Some 60 million Americans experience heartburn at least once a month. But prolonged episodes—known as gastro-esophageal reflux disease, or GERD —can lead to serious tissue damage, bleeding, and even cancer of the esophagus.
Increasingly, surgery is being considered as a permanent fix. That’s because GERD almost always results from a malfunctioning lower-esophageal sphincter, the small ring of muscle circling the esophagus at the point where it opens into the stomach.
There are methods using laparoscopic equipment—small tubes with cameras and tools inserted into the body through tiny cuts—as well as new “incisionless” procedures that reach the valve via the mouth. Surgeons can wrap the top of the stomach around the outside of the esophagus; put stitches near the opening of the sphincter; or heat the tissue at the end of the esophagus to cause scarring, thus “thickening” it so that stomach juices cannot easily go back up (See Gerd Surgery - fundoplication).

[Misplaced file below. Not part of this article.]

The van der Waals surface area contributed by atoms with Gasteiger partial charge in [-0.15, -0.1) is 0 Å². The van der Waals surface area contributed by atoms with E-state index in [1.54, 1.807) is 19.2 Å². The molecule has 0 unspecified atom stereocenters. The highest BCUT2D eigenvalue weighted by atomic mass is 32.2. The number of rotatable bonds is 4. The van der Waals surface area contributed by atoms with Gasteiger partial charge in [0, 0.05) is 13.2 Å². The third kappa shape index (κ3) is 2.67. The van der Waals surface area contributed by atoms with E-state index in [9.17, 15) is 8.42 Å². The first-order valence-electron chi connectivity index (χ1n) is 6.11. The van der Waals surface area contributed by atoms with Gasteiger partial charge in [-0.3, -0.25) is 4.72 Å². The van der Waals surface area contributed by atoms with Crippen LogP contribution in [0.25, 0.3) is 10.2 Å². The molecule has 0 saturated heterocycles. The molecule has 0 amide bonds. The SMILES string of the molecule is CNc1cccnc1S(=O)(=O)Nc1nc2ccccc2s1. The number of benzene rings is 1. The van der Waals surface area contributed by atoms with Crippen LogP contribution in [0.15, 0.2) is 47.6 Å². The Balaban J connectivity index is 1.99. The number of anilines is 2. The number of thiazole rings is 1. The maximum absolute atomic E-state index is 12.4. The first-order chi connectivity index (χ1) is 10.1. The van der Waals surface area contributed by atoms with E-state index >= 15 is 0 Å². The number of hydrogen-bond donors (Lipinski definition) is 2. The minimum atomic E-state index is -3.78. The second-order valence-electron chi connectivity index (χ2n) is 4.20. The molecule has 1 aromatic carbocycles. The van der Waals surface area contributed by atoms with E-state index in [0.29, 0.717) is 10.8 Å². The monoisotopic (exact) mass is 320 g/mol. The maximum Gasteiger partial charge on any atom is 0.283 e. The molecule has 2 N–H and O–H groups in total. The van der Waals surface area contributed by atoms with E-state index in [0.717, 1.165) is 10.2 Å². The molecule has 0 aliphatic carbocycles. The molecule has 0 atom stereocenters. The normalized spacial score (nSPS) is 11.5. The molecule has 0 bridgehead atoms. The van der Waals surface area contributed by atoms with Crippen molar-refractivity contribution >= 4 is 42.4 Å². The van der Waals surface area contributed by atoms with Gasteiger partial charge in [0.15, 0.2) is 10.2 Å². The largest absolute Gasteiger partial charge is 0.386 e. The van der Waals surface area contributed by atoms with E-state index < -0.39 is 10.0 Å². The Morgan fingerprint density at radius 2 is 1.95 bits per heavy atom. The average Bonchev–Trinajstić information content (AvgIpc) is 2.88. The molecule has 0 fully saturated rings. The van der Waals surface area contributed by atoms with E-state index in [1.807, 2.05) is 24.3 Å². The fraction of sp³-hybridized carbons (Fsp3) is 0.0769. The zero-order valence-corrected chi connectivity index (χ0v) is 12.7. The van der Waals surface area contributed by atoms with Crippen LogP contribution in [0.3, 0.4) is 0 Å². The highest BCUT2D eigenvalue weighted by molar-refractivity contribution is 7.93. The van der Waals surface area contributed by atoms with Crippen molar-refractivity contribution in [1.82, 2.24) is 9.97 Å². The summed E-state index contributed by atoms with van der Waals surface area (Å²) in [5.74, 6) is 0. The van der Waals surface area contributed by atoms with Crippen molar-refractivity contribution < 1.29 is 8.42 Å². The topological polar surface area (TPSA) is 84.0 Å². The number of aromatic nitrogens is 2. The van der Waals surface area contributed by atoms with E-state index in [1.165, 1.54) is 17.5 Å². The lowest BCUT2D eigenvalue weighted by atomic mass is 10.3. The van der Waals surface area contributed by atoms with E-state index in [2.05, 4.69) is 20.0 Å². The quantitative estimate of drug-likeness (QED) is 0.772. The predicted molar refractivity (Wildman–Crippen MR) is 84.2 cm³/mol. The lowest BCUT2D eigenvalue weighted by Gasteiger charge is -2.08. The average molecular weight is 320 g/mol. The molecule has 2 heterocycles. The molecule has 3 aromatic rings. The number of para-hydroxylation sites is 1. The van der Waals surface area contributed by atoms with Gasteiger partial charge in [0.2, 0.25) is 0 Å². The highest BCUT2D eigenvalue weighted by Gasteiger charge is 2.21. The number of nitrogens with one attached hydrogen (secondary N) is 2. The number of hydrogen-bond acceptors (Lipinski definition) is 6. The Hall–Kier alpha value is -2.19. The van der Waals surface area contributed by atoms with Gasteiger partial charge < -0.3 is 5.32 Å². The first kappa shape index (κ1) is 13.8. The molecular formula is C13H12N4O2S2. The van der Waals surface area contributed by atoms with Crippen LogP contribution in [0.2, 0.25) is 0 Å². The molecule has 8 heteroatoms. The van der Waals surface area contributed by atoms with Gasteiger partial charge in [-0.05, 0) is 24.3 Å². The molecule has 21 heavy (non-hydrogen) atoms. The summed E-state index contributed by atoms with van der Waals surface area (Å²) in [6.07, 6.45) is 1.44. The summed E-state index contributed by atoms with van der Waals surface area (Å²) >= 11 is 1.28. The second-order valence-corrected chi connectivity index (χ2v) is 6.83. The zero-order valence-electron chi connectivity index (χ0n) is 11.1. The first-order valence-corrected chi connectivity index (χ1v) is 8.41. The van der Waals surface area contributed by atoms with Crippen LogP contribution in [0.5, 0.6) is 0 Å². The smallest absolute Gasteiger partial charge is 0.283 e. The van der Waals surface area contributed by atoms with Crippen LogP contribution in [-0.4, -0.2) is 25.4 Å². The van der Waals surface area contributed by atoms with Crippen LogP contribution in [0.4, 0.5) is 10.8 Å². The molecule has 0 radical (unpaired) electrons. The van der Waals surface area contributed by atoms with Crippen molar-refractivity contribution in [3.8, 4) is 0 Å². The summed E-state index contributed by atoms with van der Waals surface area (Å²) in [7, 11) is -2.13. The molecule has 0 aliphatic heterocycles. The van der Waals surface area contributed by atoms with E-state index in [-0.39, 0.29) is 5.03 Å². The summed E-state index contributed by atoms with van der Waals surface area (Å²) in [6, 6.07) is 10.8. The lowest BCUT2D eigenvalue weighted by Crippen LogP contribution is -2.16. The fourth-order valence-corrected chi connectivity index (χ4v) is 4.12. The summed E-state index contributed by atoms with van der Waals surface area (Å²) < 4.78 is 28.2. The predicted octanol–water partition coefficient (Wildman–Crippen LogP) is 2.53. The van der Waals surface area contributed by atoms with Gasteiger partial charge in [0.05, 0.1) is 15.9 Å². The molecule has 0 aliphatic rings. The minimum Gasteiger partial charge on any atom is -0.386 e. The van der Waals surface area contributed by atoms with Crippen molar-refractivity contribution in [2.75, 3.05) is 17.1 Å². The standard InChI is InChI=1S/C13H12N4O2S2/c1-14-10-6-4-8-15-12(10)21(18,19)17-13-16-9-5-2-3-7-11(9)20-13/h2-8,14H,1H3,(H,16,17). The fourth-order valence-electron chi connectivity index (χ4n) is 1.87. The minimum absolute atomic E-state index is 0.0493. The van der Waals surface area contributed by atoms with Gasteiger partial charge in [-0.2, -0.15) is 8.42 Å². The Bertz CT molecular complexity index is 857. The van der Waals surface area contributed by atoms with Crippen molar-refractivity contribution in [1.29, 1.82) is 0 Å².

Two British studies found that patients who had surgery showed fewer symptoms than those depending entirely on medications.
Clearly, surgery is invasive and makes the most sense only when medication is not an option. If you have GERD, speak to your doctor. (See Q&A about Acid Reflux Surgery)
Source: Parade, 18/04/2010
By Mortin - Copyright 2010
Last modification 19/04/2010